You want to make a splash, bare some bits and have a good time. Here’s what you need to know to be prepared for Florida’s wildest Halloween parties — and possibly win a costume contest or two.
Full nudity is not allowed — even in the fantasy zone.
Contrary to rumors and contrary to what you might (OK, will) see on the street, showing your full monty could attract unwanted police attention. It’s still illegal. Fantasy Fest officials create a “fantasy zone” that spans two blocks wide and the length of Duval Street. It’s marked with signs and pink caution tape. Here, breasts can be exposed so long as they sport pasties and/or paint. Sheathe your bottom bits with at least a thong.
Store-bought is for condoms, not costumes.
Stay away from ready-made costumes, especially if you’re hoping to spark conversation. Unique stands out — and it’s more fun. I met a trio of girls who had created pixilated cardboard cover-ups giving the impression that their nudity had been blurred by the media. Another woman covered her bits with various gray paint chips, honoring that pulpy but popular novel.
Boob art isn’t cheap.
Bring money: Airbrushing the front of your torso costs $100. The paint will last through a shower so long as you lose the loofah. That said, most women who come to play want to parade a different look each night and they’re willing to pony up for the privilege. This might explain why on Saturday I had to hit up four ATMs before I had crisp bills.
Boob art may make you pay twice.
This year, I wasn’t brave enough to get my ladies airbrushed, so I wouldn’t have learned that the art can leave an impression on more than just the crowd. I chatted with Bill Hoebee, a Key West-based TV and radio personality, and he told me that most women aren’t diligent about removing the oily paint before bed. It’s easy to ruin sheets this way, and hotels fine for this.
Beer doesn’t carry itself.
If you’re going to be in the pedestrian parade and walking with friends, incorporate a keg or cooler into the costume. I loved the group dressed as “Sharknado” not simply because one participant was on a bike, but because the tornado itself disguised the keg.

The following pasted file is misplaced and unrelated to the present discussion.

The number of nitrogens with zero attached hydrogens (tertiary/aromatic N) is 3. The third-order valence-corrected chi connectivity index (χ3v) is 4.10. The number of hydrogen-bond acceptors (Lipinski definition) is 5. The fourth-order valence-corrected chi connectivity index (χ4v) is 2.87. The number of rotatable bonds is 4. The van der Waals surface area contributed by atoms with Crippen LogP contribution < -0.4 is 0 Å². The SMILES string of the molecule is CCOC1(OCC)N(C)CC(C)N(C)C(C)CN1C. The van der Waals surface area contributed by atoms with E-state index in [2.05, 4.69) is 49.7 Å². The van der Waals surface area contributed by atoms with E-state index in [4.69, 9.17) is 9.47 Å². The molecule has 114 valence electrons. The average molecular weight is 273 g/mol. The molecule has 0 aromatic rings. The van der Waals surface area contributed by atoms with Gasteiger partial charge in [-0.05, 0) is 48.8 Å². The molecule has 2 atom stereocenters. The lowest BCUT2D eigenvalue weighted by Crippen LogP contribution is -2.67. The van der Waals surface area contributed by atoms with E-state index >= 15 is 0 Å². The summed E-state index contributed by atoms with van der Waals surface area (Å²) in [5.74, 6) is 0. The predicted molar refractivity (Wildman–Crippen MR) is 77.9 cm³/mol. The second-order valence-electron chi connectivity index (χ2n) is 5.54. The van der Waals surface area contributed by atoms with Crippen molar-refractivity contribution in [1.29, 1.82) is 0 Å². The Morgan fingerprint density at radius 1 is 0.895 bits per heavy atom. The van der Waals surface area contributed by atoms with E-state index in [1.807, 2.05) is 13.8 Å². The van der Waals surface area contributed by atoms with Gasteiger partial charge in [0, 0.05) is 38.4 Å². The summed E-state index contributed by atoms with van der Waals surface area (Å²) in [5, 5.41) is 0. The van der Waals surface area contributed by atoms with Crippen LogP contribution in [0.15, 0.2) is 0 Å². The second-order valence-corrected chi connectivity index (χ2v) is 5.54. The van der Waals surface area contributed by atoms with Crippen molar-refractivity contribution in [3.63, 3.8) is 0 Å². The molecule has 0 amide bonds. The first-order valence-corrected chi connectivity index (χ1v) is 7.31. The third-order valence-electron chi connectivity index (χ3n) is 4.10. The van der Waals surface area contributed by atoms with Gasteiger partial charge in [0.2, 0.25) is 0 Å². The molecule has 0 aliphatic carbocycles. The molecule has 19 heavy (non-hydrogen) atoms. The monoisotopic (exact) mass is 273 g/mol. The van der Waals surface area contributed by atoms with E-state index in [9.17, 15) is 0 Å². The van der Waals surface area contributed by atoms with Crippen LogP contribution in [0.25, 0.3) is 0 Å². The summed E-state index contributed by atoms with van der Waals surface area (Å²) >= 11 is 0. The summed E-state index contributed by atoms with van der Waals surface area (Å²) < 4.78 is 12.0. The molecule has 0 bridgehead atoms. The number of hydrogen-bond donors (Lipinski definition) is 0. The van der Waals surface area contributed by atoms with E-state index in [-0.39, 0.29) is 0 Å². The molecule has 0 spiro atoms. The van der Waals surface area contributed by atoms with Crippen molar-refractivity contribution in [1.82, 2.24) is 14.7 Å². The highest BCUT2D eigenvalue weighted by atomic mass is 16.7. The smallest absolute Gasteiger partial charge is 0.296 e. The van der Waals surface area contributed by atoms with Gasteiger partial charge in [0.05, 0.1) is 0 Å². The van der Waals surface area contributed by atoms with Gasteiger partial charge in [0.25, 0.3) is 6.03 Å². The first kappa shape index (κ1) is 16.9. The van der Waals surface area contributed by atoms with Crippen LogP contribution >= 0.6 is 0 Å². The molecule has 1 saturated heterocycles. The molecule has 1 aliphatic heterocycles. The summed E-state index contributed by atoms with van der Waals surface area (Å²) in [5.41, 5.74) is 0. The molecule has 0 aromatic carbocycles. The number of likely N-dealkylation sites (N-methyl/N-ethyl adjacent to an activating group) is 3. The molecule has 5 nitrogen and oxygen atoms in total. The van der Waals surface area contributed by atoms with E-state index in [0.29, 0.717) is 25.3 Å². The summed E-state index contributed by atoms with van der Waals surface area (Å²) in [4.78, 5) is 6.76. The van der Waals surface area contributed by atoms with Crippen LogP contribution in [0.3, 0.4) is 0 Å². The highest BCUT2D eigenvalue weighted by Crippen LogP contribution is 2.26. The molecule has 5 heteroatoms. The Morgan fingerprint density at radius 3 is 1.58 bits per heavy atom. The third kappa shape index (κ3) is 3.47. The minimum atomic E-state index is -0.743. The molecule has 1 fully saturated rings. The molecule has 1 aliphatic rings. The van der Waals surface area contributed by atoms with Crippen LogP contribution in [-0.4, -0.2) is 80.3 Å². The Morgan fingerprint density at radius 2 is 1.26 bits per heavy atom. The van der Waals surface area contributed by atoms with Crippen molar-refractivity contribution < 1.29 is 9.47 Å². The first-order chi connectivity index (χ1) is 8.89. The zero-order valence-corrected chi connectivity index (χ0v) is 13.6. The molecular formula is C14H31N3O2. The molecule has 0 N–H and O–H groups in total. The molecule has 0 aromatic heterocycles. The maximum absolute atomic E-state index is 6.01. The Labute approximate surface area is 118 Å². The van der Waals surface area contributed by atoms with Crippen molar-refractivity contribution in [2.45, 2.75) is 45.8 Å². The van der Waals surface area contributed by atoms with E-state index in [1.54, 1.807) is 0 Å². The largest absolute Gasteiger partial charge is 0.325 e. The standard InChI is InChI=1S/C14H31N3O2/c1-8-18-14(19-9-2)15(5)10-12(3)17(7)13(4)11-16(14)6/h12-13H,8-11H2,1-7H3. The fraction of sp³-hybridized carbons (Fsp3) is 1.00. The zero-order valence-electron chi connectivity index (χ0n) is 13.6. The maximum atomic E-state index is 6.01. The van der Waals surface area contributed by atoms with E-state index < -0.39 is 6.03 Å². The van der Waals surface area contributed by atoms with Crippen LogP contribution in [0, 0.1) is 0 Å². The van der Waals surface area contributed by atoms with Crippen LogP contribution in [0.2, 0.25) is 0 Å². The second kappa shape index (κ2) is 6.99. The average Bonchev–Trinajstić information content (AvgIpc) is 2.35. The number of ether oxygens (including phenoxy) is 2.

If you’re stumped for inspiration, turn to the patron saint of Fantasy Fest: Donna Summer.
Textiles — that is, people who wear clothes on the regular — often make costumes by adding the word “zombie” to anything. The clothing-free community creates costumes by adding the word “disco” — as in disco alien, disco Smurf and disco Napoleon. It’s possible this is just a ploy to incorporate more sparkles and glitter body paint.
You’re only half dressed, so why not treat your costume theme the same way?
You most likely won’t win a contest, but you’ll enjoy the guesses of strangers if you don’t know in advance what you’re dressed as. I asked a few folks who answered “ask me again at the end of the night” or “you tell me.” Don’t think of this as the this-is-my-costume T-shirt. You do have to put in some effort, namely gathering a few suggestive items. I saw a man in a clear shower curtain cape and a lot of polka dots. Another wore just a toilet plunger.
Clever wins laughs, not prize money.
Even though this crowd accepts pretty much anything, weirder is not better when it comes to costumes. Bill Hoebee, a Key West-based TV and radio personality who has hosted more than 100 Fantasy Fest costume contests, shared what works to win. He says that it’s better when people understand your costume right away. “Keep in mind these people have been drinking,” he says. “If you have to explain what you are to a drunk audience, you’re not going to win.”
Skin is in.
Remember: Confidence is a costume.** I**f you’re hot — like crazy hot — you can get away with wearing little more than nothing. One prize-winning contestant at the Smokin’ Tuna Saloon’s costume contest wore only a handful of well-placed strips of black electrical tape. ****
Everyone can appreciate a full package.
Of course audiences cheer loudest for the hottest women, but being in shape isn’t always enough to take top honors. Consider how the Smokin’ Tuna Saloon’s contest ended. Several model-hot women wore “costumes” that weren’t taxing anyone’s imagination, but the big winner of the night was a Cirque du Soleil performer dressed as a lion, performing on stilts. His ability to curl, rotate and roar to life wowed — and spooked — the crowd. This proves that at Fantasy Fest, as with the real world, looks can land you the spotlight, but talent lets you keep it.